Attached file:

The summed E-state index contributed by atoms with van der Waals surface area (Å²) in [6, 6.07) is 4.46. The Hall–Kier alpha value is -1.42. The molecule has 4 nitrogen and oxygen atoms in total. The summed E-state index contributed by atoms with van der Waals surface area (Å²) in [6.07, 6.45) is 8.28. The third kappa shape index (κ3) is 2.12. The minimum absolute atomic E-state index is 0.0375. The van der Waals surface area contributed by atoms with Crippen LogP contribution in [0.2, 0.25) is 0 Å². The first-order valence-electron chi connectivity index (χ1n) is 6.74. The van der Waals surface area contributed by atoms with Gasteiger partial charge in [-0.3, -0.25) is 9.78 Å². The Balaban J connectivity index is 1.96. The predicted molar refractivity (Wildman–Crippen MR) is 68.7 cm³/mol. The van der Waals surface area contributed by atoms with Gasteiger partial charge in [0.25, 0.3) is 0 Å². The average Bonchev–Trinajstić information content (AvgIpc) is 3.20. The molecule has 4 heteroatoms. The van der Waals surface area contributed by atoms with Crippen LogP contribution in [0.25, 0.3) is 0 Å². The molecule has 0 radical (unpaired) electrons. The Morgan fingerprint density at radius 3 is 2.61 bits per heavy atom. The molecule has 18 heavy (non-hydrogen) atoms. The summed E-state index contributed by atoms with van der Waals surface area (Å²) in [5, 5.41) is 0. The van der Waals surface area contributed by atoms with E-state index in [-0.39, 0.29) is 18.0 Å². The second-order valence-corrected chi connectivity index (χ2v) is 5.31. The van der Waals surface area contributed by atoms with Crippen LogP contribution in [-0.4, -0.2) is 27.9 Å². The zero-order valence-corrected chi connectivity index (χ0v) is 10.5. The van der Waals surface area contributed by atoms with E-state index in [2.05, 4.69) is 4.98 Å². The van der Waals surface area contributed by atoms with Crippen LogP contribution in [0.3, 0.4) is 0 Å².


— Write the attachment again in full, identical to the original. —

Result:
The summed E-state index contributed by atoms with van der Waals surface area (Å²) in [6, 6.07) is 4.46. The Hall–Kier alpha value is -1.42. The molecule has 4 nitrogen and oxygen atoms in total. The summed E-state index contributed by atoms with van der Waals surface area (Å²) in [6.07, 6.45) is 8.28. The third kappa shape index (κ3) is 2.12. The minimum absolute atomic E-state index is 0.0375. The van der Waals surface area contributed by atoms with Crippen LogP contribution in [0.2, 0.25) is 0 Å². The first-order valence-electron chi connectivity index (χ1n) is 6.74. The van der Waals surface area contributed by atoms with Gasteiger partial charge in [-0.3, -0.25) is 9.78 Å². The Balaban J connectivity index is 1.96. The predicted molar refractivity (Wildman–Crippen MR) is 68.7 cm³/mol. The van der Waals surface area contributed by atoms with Gasteiger partial charge in [0.25, 0.3) is 0 Å². The average Bonchev–Trinajstić information content (AvgIpc) is 3.20. The molecule has 4 heteroatoms. The van der Waals surface area contributed by atoms with Crippen LogP contribution in [0.25, 0.3) is 0 Å². The molecule has 0 radical (unpaired) electrons. The Morgan fingerprint density at radius 3 is 2.61 bits per heavy atom. The molecule has 18 heavy (non-hydrogen) atoms. The summed E-state index contributed by atoms with van der Waals surface area (Å²) in [5, 5.41) is 0. The van der Waals surface area contributed by atoms with E-state index in [-0.39, 0.29) is 18.0 Å². The second-order valence-corrected chi connectivity index (χ2v) is 5.31. The van der Waals surface area contributed by atoms with Crippen LogP contribution in [-0.4, -0.2) is 27.9 Å². The zero-order valence-corrected chi connectivity index (χ0v) is 10.5. The van der Waals surface area contributed by atoms with E-state index in [2.05, 4.69) is 4.98 Å². The van der Waals surface area contributed by atoms with Crippen LogP contribution in [0.3, 0.4) is 0 Å².